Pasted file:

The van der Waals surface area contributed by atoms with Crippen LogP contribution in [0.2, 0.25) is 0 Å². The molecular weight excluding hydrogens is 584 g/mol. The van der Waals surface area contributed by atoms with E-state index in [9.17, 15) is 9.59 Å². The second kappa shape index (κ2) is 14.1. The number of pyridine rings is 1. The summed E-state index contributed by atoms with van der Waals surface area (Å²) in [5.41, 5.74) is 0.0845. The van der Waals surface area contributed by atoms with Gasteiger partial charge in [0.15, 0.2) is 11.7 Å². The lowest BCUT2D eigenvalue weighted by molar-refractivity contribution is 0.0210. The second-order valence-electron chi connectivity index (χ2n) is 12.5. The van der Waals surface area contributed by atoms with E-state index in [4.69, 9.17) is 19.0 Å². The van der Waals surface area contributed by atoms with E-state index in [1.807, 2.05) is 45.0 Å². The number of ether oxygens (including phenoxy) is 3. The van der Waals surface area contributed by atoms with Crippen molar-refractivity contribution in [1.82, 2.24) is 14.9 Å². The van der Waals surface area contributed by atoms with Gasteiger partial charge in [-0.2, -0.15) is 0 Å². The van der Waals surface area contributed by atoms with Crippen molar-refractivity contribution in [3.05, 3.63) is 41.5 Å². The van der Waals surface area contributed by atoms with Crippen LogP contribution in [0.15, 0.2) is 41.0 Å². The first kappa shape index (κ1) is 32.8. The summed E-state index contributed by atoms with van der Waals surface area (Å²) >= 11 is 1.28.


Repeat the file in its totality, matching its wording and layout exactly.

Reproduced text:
The van der Waals surface area contributed by atoms with Crippen LogP contribution in [0.2, 0.25) is 0 Å². The molecular weight excluding hydrogens is 584 g/mol. The van der Waals surface area contributed by atoms with E-state index in [9.17, 15) is 9.59 Å². The second kappa shape index (κ2) is 14.1. The number of pyridine rings is 1. The summed E-state index contributed by atoms with van der Waals surface area (Å²) in [5.41, 5.74) is 0.0845. The van der Waals surface area contributed by atoms with Gasteiger partial charge in [0.15, 0.2) is 11.7 Å². The lowest BCUT2D eigenvalue weighted by molar-refractivity contribution is 0.0210. The second-order valence-electron chi connectivity index (χ2n) is 12.5. The van der Waals surface area contributed by atoms with E-state index in [4.69, 9.17) is 19.0 Å². The van der Waals surface area contributed by atoms with E-state index in [1.807, 2.05) is 45.0 Å². The number of ether oxygens (including phenoxy) is 3. The van der Waals surface area contributed by atoms with Crippen molar-refractivity contribution in [1.82, 2.24) is 14.9 Å². The van der Waals surface area contributed by atoms with Gasteiger partial charge in [-0.2, -0.15) is 0 Å². The van der Waals surface area contributed by atoms with Crippen molar-refractivity contribution in [3.05, 3.63) is 41.5 Å². The van der Waals surface area contributed by atoms with Crippen LogP contribution in [0.15, 0.2) is 41.0 Å². The first kappa shape index (κ1) is 32.8. The summed E-state index contributed by atoms with van der Waals surface area (Å²) >= 11 is 1.28.